It would be nice if Canadians had the luxury of looking south and feeling smug in the superiority of our political institutions. Alas, idiotic and elitist economic policy is contagious, and like capital itself flows freely across borders…

George W. Bush’s aggressive package of tax cuts will create new pressure on Ottawa to respond in kind, perhaps as soon as the next federal budget, economists and government officials said yesterday.

The White House said yesterday that it plans to cut personal and corporate taxes by $600-billion (U.S.) over the next 10 years, a blueprint that critics quickly denounced as a windfall for corporations and the rich, but that stock markets hailed with a powerful rally.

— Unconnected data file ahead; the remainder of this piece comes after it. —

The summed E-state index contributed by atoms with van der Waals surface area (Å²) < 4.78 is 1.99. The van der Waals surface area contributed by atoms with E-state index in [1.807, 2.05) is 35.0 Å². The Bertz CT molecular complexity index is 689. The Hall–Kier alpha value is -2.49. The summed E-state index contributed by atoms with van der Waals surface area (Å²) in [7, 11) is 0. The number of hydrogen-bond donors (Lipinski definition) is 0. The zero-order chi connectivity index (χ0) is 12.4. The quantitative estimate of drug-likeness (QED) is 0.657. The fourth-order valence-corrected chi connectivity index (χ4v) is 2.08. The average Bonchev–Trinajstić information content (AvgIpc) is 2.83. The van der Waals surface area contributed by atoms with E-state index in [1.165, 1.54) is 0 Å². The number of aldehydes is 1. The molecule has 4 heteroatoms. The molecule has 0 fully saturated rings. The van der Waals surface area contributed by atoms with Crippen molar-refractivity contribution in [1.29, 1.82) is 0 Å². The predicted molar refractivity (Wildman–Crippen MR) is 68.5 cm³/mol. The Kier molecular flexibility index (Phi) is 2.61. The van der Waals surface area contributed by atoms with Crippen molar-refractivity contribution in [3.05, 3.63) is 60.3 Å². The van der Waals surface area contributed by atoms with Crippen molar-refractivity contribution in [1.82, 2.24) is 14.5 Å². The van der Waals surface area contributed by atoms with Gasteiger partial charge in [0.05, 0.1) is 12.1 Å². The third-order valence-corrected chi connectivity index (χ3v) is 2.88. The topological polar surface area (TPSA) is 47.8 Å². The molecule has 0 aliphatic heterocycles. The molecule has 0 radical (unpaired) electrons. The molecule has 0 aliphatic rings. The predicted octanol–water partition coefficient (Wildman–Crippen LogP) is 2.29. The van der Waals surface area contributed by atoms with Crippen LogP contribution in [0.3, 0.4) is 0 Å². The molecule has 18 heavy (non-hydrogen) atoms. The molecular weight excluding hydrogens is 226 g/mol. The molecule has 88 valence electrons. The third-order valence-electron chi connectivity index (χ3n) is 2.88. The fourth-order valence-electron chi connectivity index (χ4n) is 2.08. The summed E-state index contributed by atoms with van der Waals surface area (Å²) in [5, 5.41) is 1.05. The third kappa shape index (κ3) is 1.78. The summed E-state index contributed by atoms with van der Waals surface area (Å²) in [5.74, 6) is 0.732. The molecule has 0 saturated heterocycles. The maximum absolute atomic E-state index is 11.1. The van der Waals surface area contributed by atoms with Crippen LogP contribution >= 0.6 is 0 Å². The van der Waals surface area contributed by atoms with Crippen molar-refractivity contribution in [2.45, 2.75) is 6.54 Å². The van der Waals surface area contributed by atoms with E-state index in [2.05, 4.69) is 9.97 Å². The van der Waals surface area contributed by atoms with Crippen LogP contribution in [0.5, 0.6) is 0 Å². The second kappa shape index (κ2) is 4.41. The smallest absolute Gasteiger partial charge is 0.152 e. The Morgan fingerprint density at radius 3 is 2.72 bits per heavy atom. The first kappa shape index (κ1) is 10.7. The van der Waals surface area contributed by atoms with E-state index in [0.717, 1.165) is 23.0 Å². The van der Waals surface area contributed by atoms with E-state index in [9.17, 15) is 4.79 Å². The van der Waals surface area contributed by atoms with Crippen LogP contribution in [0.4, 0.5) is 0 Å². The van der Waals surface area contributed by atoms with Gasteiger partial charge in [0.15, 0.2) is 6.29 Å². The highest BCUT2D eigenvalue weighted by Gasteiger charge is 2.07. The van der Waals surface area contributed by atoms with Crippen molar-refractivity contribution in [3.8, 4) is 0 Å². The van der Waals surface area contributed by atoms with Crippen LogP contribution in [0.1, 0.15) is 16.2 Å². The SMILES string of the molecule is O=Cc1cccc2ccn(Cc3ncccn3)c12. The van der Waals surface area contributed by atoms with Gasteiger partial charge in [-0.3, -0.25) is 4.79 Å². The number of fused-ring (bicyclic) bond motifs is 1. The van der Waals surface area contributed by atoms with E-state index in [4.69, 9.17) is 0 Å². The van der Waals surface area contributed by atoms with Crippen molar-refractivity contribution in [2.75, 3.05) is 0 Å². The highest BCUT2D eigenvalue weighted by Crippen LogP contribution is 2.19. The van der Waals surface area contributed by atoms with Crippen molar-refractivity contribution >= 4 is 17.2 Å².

. . . Canada has been aggressively cutting personal and corporate taxes in a bid to catch up to the U.S., but the new Bush plan once again puts the ball in Ottawa’s court, economists and government officials said.

“I don’t think they can ignore it,” said Don Drummond, chief economist at Toronto-Dominion Bank. “The debate on tax cuts in Canada has been pretty quiet over the last year, almost two years; this will rev it up.”

Oh well, we don’t really need that public health care system anyway.

Some other examples of cross-border policy infections: we ratify the Kyoto accord in a neutered, Canadian-only version that bears little resemblance to the treaty itself, lest we undermine our competitiveness; a bill to decriminalise marijuana is stalled by overt American threats; gun nuts wave their weapons at public rallies to protest registration, egged on by Ted Nugent and Charleton Heston; and let’s not forget our participation in a continental missile defense boondoggle, in which sanctimonious criticisms of the system are trumped by juicy weapons contracts …

::Simon Tuck, Globe and Mail: U.S. tax cut puts heat on Ottawa

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